In giving up well-regarded prospect Tyler O’Neill for a pitcher with an injury history, GM Jerry Dipoto invited shivers from fans who recall when Adam Jones was traded for Erik Bedard.
Go ahead, Mariners fans, feel free to indulge a Bavasi Shiver. You’re entitled. The trade of the franchise’s minor league player of the year last season, a hard-hitting outfielder, for a starting pitcher, has the same sidewalk-chalk outline of the Adam Jones-for-Erik-Bedard baseball accident scene in 2008 that cannot be washed out of the memory of long-abused followers.
But there is a difference in the deal that helped end the grim Bill Bavasi tenure as Mariners general manager.
At 29, Bedard, was a veteran of five MLB seasons in Baltimore, where he was 40-34 with a 3.83 ERA. He never had Tommy John surgery, but he made only 15 starts in each of his first two Seattle seasons because of health problems. Never resolved, he became a vagabond, never winning more than seven games in any of his final five seasons.
At 25, Marco Gonzales has pitched in just 12 MLB games for the Cardinals over three seasons, and had the TJ elbow-ligament replacement operation that cost him the 2016 season. He was pitching at AAA Memphis the past three months, and will begin here at AAA Tacoma.
Bedard at least was an able veteran who, after arriving in Seattle, contributed right away to a bad team. But Gonzales brings little MLB experience to a solid team, and enough questions about his durability to give pause to wonder whether he’ll advance this summer to be of help for a presumptive playoff drive.
We say presumptive, because if the Mariners are dealing a prospect with OF Tyler O’Neill’s upside, they should be getting instant help for a beleaguered rotation.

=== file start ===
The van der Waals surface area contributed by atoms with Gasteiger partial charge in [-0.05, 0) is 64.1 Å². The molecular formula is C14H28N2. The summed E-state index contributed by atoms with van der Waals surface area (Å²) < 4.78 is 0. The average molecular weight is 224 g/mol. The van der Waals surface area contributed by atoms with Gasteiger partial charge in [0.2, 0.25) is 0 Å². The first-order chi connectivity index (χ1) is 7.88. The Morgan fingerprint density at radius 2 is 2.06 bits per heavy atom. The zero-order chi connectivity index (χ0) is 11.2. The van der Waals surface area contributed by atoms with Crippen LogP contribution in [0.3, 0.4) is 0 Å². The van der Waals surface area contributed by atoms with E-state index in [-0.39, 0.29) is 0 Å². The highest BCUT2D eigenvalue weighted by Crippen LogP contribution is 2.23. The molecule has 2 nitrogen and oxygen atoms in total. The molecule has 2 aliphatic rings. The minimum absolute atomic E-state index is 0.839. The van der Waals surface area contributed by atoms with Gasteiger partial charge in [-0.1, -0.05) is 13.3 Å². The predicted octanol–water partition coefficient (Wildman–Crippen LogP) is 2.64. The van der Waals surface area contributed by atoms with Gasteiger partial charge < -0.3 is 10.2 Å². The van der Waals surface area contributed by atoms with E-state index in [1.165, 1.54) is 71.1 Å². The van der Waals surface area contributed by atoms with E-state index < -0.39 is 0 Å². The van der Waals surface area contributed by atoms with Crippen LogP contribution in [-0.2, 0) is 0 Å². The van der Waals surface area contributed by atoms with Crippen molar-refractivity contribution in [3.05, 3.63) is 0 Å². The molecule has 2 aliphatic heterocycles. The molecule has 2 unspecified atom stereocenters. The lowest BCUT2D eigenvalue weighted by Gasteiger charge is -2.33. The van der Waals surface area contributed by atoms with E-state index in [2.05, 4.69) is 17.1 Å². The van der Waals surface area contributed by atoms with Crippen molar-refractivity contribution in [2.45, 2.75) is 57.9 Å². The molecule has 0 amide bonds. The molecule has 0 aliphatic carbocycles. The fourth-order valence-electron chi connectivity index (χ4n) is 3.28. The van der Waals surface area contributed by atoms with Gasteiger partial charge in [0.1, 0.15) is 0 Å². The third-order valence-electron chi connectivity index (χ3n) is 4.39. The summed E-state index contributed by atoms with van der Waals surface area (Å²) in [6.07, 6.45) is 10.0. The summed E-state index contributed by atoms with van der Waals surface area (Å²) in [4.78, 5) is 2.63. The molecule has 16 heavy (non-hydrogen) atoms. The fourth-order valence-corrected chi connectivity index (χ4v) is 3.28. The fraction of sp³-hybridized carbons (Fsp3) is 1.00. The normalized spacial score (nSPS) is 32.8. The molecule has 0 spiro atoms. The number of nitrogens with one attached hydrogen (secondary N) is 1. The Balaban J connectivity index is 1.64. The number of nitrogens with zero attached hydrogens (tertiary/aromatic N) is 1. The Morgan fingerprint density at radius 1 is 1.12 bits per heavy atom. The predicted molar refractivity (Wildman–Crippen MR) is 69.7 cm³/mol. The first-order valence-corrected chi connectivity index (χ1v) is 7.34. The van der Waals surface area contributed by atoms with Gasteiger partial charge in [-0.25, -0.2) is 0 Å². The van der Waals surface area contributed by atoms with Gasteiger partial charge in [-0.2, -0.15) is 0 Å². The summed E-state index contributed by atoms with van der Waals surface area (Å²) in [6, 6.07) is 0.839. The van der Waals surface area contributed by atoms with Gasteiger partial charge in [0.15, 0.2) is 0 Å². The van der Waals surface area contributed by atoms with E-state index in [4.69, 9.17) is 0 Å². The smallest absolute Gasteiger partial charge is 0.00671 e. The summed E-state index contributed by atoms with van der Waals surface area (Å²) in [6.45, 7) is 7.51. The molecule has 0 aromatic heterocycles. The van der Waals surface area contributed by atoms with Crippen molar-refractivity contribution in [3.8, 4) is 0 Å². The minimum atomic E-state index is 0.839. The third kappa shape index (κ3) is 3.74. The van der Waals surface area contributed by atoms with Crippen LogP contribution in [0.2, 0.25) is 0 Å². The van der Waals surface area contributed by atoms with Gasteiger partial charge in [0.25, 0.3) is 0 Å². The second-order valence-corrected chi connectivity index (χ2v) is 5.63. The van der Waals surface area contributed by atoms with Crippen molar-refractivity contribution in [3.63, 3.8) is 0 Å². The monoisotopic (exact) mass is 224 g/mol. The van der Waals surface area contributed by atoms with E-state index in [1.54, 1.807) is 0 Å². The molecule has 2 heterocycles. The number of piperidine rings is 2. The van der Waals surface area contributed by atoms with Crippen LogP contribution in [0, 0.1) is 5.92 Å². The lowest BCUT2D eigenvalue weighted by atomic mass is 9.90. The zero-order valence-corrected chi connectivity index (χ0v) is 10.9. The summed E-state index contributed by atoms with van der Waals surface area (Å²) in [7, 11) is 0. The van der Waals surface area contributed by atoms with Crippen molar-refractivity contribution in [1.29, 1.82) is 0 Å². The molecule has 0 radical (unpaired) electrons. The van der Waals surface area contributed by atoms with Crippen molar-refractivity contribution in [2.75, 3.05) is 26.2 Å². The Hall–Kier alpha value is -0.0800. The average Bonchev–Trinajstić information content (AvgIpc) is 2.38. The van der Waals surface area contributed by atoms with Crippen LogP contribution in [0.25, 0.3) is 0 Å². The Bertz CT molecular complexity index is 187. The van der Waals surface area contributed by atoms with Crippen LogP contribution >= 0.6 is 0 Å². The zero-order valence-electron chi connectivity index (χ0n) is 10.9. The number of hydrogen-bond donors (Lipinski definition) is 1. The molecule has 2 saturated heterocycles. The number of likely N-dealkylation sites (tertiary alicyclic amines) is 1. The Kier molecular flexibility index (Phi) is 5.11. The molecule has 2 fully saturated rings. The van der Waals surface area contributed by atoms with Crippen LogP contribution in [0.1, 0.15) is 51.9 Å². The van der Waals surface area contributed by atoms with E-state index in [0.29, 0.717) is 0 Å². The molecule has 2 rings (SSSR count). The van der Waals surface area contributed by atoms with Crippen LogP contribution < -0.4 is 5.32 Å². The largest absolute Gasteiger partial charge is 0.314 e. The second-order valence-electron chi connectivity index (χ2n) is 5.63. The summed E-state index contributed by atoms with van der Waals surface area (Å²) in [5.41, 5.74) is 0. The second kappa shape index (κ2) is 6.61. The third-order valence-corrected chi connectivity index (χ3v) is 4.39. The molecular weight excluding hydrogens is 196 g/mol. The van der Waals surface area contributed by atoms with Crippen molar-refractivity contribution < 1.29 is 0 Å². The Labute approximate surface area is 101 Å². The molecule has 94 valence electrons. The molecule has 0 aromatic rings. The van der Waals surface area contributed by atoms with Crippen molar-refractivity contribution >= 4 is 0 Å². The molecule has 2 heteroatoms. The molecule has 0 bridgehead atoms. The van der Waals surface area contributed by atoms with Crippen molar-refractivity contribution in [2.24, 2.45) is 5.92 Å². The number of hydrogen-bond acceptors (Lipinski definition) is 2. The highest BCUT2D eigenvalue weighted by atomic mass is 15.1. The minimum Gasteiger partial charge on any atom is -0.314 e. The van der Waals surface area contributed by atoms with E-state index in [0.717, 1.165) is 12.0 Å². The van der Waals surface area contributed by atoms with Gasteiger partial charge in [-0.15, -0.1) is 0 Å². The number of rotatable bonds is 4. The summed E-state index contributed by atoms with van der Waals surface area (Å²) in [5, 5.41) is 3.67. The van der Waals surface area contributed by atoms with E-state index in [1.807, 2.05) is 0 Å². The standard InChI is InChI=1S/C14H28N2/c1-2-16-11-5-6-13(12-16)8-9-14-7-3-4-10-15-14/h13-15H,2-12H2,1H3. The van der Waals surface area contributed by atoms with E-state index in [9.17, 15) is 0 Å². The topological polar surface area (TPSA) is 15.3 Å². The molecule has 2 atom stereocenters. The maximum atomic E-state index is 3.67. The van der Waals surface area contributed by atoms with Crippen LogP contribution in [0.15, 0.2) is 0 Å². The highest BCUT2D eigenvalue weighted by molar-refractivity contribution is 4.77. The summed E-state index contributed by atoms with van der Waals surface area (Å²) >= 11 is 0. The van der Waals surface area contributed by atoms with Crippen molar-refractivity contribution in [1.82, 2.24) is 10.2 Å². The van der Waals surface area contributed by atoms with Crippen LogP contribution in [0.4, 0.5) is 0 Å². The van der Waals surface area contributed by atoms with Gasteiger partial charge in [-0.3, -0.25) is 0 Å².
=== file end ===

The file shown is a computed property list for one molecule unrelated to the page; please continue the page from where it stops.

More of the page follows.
On the surface, the deal seems dangerously on a par with the 2008 debacle, saved only by the fact that Bavasi threw in four other Mariners prospects, one of whom, pitcher Chris Tillman, also became an All-Star.
The deal Friday morning was a straight-up, one-for-one, its saving grace for Seattle apparently being that the Mariners have contractual control of Gonzales through his 2023 season. But if O’Neill becomes an All-Star in St. Louis, as Jones did in Baltimore, and Gonzales becomes the next Bedard, the contract length will hardly be mentioned in discussion of Dipoto’s former Seattle career.
Make no mistake, Dipoto and the Mariners are out there on this one. The trade the previous day for middle reliever David Phelps of the Marlins offered greater logic:
If the 2017 rotation is doomed to an inordinate load of five-inning starts, the bullpen better be armored up with versatile, veteran relievers.
For Phelps, the Mariners gave up four prospects, but all were Class A-level players some years from MLB readiness, if at all. O’Neill may be ready to help St. Louis ASAP. In his last 24 games in Tacoma, O’Neill, whose father, Terry, was a powerlifting champion in Canada, hit 13 home runs and had a .326/.413/.779 slash line.
Scouting reports say that O’Neill is finally learning to stop chasing breaking balls out of the strike zone. Here’s what else Baseball America wrote about him: